Innovation that matters

About a year ago, IBM ran an internal competition for employees to produce a short video on the theme of “Innovation that matters”

Over 500 entries were submitted from all corners of the world and were subsequently rated and commented on by fellow employees. The most highly rated made it through to a shortlist from which five winners were selected by a panel of judges.

Myself, Steve Haskey and Brian Hulse from IBM UK based in the Hursley lab put together our effort which from the outset was planned to be a light-hearted comedy sketch with a salient message. Steve and I wrote and acted whilst Brian provided voiceover and musical talent. Steve did the really hard work of filming, directing and editing.

Shot over a six hour period one Saturday morning, Listening is the first step became the highest rated entry and one of the five selected winners. Since then it has been used numerous times both within the company and externally. It’s been shown at divisional kick-off meetings and to customers and has been downloaded internally over 40,000 times. One thing we always wanted to do with it was give it a wider audience, and to that effect we’ve been given permission to put it up on You Tube. So, without further ado, here is our video. Enjoy.

Feed reader viewers may want to skip to the full post to view.

The good news is that the 2008 competition will be announced soon, so you can hopefully expect to see more fun videos in the future. However I doubt you will see one from us. Steve and his wife Wendy-Ann are busy looking after their new born twins, I have moved to Ireland and Brian is probably busy picking up the pieces I left behind in my old job 😉

Farewell Hursley

Today is my final day in the WESB development team, my final day in the Hursley lab, and bar a couple of days holiday my final day in IBM UK.

Thing is, I’m too excited about moving to Ireland and starting my new role in Lotus to get too emotional about leaving. When I started here as a grad I shared the common view that I’d stay for a couple of years, get some good training and a good name on my CV then go off to find something new. The thing is that like most of my peers I found that life was too good in IBM and especially in Hursley. Nearly nine years later and I’m finally off. It’s been a great place to work, and a superb bunch of people to work with. However I’d be lying if I said that I didn’t feel a little stale in my current job. I’ve spent all of my time in probably the two most interesting types of job in the lab (product development and lab services) and the time is right to try something new. Yes, I’ll still be in a development role, but a fresh product, fresh organization and fresh surroundings will provide new energy. As I’ve stated before, I’m looking forward to thinking about stuff which appears in a browser to an end user rather than designing and writing middleware. The Lotus Connections calls I’ve been on already have proven that I’m making the right move. There’s going to be some exciting stuff happening in the future of the product.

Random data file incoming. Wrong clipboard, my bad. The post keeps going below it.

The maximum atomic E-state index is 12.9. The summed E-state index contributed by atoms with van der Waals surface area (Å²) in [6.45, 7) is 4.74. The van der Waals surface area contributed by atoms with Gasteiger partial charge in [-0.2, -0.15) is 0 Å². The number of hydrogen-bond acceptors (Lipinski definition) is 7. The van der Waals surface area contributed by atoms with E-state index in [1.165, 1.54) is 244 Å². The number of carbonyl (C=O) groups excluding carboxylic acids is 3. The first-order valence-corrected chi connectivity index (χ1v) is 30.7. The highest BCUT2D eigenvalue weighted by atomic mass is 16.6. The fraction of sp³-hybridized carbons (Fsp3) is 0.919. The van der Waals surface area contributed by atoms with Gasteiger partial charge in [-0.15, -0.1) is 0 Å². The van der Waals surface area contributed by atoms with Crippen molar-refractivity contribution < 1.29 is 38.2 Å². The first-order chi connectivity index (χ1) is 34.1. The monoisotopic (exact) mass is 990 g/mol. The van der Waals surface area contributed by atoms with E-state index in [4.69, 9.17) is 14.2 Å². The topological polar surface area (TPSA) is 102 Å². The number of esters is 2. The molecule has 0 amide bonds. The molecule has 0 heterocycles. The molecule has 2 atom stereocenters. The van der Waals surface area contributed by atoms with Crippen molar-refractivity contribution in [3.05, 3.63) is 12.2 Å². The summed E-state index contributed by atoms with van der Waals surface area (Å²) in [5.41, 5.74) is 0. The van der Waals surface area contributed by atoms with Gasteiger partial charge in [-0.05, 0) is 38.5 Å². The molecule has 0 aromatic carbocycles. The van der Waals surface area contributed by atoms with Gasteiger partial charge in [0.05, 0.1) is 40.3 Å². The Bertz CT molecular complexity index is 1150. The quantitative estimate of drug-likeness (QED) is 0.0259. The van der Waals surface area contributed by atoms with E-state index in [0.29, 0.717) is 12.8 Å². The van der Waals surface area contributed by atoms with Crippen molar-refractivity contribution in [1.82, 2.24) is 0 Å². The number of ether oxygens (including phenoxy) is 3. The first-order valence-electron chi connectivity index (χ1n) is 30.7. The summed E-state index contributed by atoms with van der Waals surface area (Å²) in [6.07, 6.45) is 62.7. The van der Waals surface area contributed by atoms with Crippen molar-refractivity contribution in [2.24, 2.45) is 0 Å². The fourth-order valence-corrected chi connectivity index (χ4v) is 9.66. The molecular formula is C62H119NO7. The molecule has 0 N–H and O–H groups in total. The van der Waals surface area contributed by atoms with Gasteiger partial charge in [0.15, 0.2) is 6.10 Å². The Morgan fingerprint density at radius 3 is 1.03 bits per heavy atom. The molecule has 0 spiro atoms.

The next time I write an entry in this blog we will be over in Dublin and I’ll be getting ready to start my new role on Wednesday. Can’t wait!

Spitfire flypast @ Hursley

Spitfire 5

Back before IBM bought and populated the Hursley Park site, it was a temporary wartime home to staff from Supermarine (and then Vickers) who were bombed out of their original location on the Itchen river in Southampton. As such, Hursley played its part in the development of one of the most effective and loved planes of the Second World War.

On 28th November 2006, Harry Grifiths, the last remaining member of the original design team so famously led by R J Mitchell, passed away. In memory of him, and on the day of his funeral, 8th December, Hursley Park witnessed a flypast and display by a Spitfire. It spent about five minutes performing above the house and south lawn with the unmistakable noise of the Rolls Royce Merlin engine reverberating around.